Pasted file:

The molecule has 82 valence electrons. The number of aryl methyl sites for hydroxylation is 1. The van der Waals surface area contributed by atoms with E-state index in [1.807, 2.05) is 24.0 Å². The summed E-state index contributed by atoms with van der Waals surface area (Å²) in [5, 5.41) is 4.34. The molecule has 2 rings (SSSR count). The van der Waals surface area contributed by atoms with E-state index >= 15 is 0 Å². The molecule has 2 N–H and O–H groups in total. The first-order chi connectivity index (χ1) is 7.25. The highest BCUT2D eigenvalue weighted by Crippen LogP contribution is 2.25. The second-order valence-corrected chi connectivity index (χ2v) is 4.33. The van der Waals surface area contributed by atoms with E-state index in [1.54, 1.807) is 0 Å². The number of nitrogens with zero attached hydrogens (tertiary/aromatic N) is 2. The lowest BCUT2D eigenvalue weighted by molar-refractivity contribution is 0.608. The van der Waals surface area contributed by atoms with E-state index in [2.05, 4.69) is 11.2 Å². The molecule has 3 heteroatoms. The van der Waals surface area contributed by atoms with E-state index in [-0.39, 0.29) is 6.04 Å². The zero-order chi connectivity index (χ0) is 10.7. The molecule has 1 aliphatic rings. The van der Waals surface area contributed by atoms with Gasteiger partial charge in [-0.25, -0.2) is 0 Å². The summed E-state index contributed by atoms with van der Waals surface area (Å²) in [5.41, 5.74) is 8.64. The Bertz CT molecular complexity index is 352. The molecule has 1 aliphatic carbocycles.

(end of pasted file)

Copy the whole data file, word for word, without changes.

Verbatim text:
The molecule has 82 valence electrons. The number of aryl methyl sites for hydroxylation is 1. The van der Waals surface area contributed by atoms with E-state index in [1.807, 2.05) is 24.0 Å². The summed E-state index contributed by atoms with van der Waals surface area (Å²) in [5, 5.41) is 4.34. The molecule has 2 rings (SSSR count). The van der Waals surface area contributed by atoms with E-state index >= 15 is 0 Å². The molecule has 2 N–H and O–H groups in total. The first-order chi connectivity index (χ1) is 7.25. The highest BCUT2D eigenvalue weighted by Crippen LogP contribution is 2.25. The second-order valence-corrected chi connectivity index (χ2v) is 4.33. The van der Waals surface area contributed by atoms with E-state index in [1.54, 1.807) is 0 Å². The number of nitrogens with zero attached hydrogens (tertiary/aromatic N) is 2. The lowest BCUT2D eigenvalue weighted by molar-refractivity contribution is 0.608. The van der Waals surface area contributed by atoms with E-state index in [2.05, 4.69) is 11.2 Å². The molecule has 3 heteroatoms. The van der Waals surface area contributed by atoms with E-state index in [-0.39, 0.29) is 6.04 Å². The zero-order chi connectivity index (χ0) is 10.7. The molecule has 1 aliphatic rings. The van der Waals surface area contributed by atoms with Gasteiger partial charge in [-0.25, -0.2) is 0 Å². The summed E-state index contributed by atoms with van der Waals surface area (Å²) in [5.41, 5.74) is 8.64. The Bertz CT molecular complexity index is 352. The molecule has 1 aliphatic carbocycles.